Unformatted text preview: trategic interventions to alter
the interactions, but they differ from the purely strategic models in that the goals
of therapy are not only to alter the sequences of interactions, but also change the
structure of the family (Piercy, et al., 1996).
A prominent feature of the early Haley (1976) model is the strong
recommendation that therapists actively plan the therapy from the beginning.
The first session is critical. “If therapy is to end properly, it must begin properly”
(Haley, p. 9). The therapist and family must define a solvable problem, and the
therapist must discover the “social situation that makes the problem necessary”
(p. 9). For example, a child’s problem or behavior actually reflects a marital
Haley strongly advises therapists to require all people living in the household or
who are integrally involved with the problem be present at the first session. At
the same time, therapists may be flexible regarding the place of therapy (school,
home, office), the length of the first session, or the fee charged. Because of the
importance of the first session, he developed a detailed four-stage process and
outlined the goals of each stage:
1. Social Stage. The therapist welcomes family members who may be nervous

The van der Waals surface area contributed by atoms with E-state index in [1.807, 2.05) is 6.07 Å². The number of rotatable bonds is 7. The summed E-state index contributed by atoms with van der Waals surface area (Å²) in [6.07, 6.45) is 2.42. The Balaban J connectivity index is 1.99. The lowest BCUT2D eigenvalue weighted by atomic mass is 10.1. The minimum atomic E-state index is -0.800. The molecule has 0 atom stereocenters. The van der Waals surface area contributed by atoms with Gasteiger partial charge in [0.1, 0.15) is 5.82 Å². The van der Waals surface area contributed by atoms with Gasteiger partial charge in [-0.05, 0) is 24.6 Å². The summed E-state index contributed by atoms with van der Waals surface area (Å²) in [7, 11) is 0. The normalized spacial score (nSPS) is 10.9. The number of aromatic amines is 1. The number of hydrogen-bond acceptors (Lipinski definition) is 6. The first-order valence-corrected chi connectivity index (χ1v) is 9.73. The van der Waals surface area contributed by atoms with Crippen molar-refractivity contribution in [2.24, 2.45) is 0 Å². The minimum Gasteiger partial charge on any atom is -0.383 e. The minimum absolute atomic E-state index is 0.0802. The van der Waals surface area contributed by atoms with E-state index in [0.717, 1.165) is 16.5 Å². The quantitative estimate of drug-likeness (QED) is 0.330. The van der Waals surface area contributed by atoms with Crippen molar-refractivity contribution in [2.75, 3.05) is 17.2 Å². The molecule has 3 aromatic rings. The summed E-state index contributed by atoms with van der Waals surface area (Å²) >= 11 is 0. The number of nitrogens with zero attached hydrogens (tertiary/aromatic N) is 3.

or defensive about being in therapy and greets each family member, paying
attention to appropriate cultural norms. Goals: help family members feel comfortable and relaxed; begin observations of
interactions and make tentative hypotheses about family structure, e.g., who tries to
enlist the therapist to his/her side? How do the parents discipline the children?
Hypotheses should be tentative since the early observations may reflect a tendency for the
family to act in the way they think the therapist expects.
2. Problem Stage. The therapist shifts to a therapy situation by introducing
him/herself, outlining what he/she already knows about the family, and
inquiring about the problem. He/she should explain that they have all been Chapter 4: Strategic & Systemic
asked to come so that each may contribute his/her perspecti...
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- Spring '09